San Francisco’s public school board will decide Tuesday whether to formally admonish one of its commissioners over her remarks stereotyping Black and Latino communities.
Board members will vote on Ann Hsu’s censure—which would be largely a symbolic gesture—at a special meeting Tuesday night. Hsu is expected to attend in what would be her first board appearance since the controversy unfolded a little more than two weeks ago.
In a prepared statement, SFUSD leaders said Hsu’s comments “undermine and run counter to” the board’s values and are “hurtful and perpetuate harmful stereotypes.”
Meanwhile, a joint letter with more than 300 signatures from Hsu’s supporters asked that the school board member—who was appointed earlier this year by Mayor London Breed—stay in office. The statement pushes back against calls from a number of public officials who have demanded that Hsu step down.
The controversy about Hsu centers on her answer to a candidate questionnaire in which she said she sees one of the biggest challenges for SFUSD as the “lack of family support for those students” in the “Black and brown” community.
In her supporters’ joint letter, the signatories said they know Hsu as a person of integrity and believe she said what she did without malice.
“We believe driving Ann from office would be a disproportionate consequence, unfair to those who are counting on her to make San Francisco public schools better,” read the letter signed by former supervisor Tony Hall, Matt Gonzalez and many Asian American community members.
The Split Call
Hsu has been relatively quiet in the weeks since the controversy erupted. But to date, she has made no indication that she plans to resign or discontinue her campaign to keep her seat in the November election.
On July 27, after a night of contentious public comments and debate, the DCCC—the 33-member board of the Democratic Party’s San Francisco chapter—voted 13-1-9 to pass the resolution urging Hsu to step down. Ten board members were absent.
“The San Francisco Democratic Party stands firmly with the Black community in ensuring that the San Francisco Board of Education is free of racial bias and animus,” the resolution read.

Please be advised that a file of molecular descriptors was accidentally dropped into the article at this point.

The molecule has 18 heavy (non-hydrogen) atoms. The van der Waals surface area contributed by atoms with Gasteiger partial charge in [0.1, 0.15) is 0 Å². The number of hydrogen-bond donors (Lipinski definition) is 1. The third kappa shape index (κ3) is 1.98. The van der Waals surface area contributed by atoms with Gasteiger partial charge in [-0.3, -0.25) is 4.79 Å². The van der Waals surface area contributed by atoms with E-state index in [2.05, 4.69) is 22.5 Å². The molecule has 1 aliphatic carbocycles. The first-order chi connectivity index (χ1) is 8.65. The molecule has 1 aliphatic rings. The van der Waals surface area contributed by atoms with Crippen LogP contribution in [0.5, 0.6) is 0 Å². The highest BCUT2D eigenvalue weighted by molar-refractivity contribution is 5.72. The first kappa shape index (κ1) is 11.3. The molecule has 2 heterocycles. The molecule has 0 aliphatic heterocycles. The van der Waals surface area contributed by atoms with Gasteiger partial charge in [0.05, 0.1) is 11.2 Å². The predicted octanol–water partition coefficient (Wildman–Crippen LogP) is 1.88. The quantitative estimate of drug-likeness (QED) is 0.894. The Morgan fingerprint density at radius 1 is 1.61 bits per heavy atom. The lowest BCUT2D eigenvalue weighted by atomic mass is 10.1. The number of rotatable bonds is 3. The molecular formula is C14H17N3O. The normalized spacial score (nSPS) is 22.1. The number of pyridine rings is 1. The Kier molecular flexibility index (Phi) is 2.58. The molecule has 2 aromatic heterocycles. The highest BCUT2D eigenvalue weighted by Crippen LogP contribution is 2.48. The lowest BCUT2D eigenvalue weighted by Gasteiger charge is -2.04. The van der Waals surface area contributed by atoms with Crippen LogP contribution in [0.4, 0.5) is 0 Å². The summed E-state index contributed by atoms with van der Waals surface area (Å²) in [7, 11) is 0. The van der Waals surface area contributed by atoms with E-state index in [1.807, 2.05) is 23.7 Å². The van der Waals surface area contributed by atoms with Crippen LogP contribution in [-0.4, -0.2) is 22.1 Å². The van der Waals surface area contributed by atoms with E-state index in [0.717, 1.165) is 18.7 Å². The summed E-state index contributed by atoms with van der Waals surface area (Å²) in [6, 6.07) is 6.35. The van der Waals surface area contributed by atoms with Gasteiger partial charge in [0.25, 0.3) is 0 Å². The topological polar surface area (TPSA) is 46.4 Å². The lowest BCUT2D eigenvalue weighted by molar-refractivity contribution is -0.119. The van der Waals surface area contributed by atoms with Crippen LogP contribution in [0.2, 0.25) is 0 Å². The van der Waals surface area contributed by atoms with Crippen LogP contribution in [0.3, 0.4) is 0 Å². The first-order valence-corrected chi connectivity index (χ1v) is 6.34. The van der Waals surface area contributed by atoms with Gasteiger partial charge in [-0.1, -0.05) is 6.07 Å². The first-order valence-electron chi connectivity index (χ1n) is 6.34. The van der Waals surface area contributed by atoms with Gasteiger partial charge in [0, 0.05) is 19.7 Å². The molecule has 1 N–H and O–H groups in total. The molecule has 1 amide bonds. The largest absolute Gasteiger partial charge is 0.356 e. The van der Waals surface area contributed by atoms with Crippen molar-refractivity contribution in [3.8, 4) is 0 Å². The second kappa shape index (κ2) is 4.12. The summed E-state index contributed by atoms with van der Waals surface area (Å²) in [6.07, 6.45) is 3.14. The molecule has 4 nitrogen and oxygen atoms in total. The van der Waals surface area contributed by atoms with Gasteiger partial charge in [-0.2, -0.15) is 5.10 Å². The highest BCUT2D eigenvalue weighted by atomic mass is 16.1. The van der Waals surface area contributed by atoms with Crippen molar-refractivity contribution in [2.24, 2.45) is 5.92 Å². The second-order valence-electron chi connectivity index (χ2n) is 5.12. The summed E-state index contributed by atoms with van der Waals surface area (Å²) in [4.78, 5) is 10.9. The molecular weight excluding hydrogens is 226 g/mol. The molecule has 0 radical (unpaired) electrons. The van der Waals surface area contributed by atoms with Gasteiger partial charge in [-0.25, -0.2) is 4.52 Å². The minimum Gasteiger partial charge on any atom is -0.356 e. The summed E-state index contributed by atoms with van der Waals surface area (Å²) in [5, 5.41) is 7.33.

While Hsu has issued an apology, she still received strong criticism for her remarks. In addition to the Democratic Party, the local chapter of the NAACP as well as multiple supervisors have joined the calls for her to step down.
Janice Li, a Chinese American immigrant and a DCCC member, abstained even though she agreed that Hsu should resign, but she thought the situation should prompt more conversation instead of deepening divisions.
“I believe that voting ‘yes’ will truthfully impede my ability to be a leader in the DCCC,” Li said, and it will also prevent the opportunity to educate her “own Chinese community and build spaces for cross-racial healing.”
Last March, DCCC also passed a resolution with an 18-5 vote to urge then-school board member Alison Collins to resign over her controversial tweets, which invoked offensive language about the Asian American community.
Nancy Tung, who led the resolution last year to ask Collins to step down, was the lone “no” vote against the resolution on Hsu’s resignation because she believes the two incidents are “qualitatively different.”
“I see commissioner Hsu doing the work to try to address her implicit bias, address the lack of understanding between communities,” Tung said, emphasizing that Hsu has made an effort to repair the harm, while Collins “did not communicate with me.”
Tung, elected in 2020 to the DCCC, will join District Attorney Brooke Jenkins’ Office next week as a chief staffer.
The SFUSD meeting on the admonishment starts at 5 p.m. Tuesday. The public can observe remotely via Zoom.
Han Li can be reached at [email protected]